Commschat on CIPR Wikipedia guidance

Wikipedia logoI missed last night’s #commschat with Philip Sheldrake on the Wikipedia guidance that was published by the Chartered Institute of Public Relations (CIPR) last week. I think the CIPR guidance is a great first step and is currently the best way for public relations professionals to engage with Wikipedia on behalf of clients and employers. However, it’s essential that this is just the first step.

My personal view is that PRs must play by the rules of Wikipedia as they stand today. But, that doesn’t stop us from engaging in dialogue to say that the rules need improving. And they do need improving as what should be of paramount importance is the ‘public interest’ and this is best met by striving to ensure that Wikipedia entries are as comprehensive and accurate as possible.

The guidance in its current form is mainly in the interests of Wikipedians (i.e. those who edit and write entries) and PR professionals when what we should care about most is the readers and consumers of the Wikipedia entries. The main reason it matters is that Wikipedia entries rank so highly in search so people can get a false or distorted perspective if entries aren’t up to scratch.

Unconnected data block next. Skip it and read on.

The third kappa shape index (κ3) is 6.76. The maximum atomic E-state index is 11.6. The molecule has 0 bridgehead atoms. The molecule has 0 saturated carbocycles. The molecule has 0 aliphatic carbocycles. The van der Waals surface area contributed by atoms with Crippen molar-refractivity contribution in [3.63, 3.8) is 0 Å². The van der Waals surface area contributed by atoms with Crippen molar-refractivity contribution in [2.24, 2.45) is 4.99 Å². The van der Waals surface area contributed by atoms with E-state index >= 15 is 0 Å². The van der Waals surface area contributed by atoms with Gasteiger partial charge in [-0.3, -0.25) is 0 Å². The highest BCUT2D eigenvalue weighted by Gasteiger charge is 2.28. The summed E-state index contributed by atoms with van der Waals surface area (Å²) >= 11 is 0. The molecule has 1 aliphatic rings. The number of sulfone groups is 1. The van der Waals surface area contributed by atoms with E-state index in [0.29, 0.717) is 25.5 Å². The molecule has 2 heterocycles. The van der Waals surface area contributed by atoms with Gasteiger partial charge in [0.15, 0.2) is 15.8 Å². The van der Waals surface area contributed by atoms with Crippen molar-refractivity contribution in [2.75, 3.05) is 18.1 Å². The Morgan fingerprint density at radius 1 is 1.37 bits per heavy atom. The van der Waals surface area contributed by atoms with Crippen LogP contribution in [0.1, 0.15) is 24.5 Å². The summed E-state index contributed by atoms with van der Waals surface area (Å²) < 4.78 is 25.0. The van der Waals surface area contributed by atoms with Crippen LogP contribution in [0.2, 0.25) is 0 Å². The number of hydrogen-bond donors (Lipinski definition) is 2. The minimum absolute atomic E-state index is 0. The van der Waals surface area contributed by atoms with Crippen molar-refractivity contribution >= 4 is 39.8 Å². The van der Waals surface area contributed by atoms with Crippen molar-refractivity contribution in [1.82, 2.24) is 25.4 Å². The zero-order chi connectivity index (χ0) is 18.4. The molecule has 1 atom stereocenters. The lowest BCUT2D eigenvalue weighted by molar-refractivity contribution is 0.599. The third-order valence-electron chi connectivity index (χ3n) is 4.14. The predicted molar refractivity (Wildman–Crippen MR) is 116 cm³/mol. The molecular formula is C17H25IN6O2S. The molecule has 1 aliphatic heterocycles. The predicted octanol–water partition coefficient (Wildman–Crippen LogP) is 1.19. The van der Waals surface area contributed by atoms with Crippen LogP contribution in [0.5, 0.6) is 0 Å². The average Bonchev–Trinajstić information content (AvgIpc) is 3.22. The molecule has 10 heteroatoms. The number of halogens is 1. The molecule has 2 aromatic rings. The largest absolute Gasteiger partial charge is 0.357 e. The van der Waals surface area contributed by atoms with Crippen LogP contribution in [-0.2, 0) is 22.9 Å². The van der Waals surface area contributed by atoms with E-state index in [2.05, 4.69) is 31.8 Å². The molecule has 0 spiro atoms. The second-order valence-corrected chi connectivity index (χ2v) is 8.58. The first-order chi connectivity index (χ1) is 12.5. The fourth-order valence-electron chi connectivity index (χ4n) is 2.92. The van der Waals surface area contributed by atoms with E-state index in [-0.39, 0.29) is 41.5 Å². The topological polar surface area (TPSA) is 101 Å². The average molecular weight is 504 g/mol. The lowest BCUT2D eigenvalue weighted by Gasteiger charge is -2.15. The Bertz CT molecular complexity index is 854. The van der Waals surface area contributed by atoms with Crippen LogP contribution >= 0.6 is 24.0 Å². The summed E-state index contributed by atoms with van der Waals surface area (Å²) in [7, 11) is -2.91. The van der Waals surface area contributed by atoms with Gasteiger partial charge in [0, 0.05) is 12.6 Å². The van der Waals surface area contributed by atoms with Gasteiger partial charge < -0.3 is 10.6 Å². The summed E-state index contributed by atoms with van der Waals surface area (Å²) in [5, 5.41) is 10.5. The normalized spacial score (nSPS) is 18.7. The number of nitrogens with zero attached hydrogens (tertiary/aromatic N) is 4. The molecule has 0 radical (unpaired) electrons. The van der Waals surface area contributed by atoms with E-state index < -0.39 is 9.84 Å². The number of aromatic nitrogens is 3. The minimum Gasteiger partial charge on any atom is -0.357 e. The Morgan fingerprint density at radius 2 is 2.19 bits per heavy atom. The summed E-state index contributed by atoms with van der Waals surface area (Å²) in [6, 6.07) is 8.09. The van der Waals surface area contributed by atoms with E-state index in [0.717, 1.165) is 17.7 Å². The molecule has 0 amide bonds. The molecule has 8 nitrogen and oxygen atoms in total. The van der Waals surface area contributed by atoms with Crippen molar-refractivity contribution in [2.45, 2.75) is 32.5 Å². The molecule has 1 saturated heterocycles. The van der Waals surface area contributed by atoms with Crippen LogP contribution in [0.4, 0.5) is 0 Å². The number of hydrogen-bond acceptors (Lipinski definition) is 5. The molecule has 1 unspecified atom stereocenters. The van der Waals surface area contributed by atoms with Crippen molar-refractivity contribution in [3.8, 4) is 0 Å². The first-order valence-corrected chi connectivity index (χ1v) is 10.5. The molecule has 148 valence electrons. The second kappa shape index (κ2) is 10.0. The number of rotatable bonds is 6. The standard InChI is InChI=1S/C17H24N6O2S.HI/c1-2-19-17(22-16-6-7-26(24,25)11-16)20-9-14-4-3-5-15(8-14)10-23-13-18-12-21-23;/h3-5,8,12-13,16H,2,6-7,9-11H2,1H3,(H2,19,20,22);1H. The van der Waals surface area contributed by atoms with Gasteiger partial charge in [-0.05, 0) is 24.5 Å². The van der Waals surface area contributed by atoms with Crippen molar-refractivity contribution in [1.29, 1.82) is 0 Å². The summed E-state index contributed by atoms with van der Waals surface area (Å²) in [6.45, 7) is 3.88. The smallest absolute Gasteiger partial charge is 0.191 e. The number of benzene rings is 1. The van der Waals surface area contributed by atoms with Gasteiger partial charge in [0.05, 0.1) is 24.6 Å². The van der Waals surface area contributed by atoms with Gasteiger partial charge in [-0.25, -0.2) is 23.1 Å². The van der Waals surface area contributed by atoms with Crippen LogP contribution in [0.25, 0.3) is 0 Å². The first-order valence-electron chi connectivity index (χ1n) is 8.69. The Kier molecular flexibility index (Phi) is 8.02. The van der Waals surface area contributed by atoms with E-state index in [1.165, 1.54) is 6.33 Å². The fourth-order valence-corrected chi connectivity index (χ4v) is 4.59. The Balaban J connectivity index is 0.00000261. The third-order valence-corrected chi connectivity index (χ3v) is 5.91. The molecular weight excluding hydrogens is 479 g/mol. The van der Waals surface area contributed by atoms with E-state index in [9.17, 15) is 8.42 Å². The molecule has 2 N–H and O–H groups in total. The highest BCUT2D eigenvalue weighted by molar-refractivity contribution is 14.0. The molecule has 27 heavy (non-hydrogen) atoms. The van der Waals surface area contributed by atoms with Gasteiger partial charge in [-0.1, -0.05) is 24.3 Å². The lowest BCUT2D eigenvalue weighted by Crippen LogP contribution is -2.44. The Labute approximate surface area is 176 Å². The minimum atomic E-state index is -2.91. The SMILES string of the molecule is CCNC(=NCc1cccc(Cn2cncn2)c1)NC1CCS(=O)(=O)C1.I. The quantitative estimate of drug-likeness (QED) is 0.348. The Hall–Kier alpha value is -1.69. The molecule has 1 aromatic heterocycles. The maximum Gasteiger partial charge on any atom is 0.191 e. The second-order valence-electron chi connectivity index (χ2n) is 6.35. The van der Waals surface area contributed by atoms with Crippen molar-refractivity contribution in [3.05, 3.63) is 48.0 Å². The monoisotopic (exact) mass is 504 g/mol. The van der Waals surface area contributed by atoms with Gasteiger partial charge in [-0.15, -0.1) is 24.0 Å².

One final thought is quite a few people have suggested that PR people should edit entries about things they are interested in personally, but where they don’t have a conflict of interest. Couple this with the issue that the explanation why many corporate and business entries aren’t up to scratch is that many Wikipedians aren’t interested in those subjects.

One possible solution is therefore for PR people to edit corporate and business entries for companies and products that they have no professional connection with at all. If enough of us did that then it would surely improve the quality of Wikipedia and we’d all be happy? Discuss.

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Stuart Bruce

International Public Relations Adviser | Trainer | Author | Media Commentator | Conference Speaker | University Lecturer | Online PR | Digital Corporate Communications | Crisis Communications | Digital Public Affairs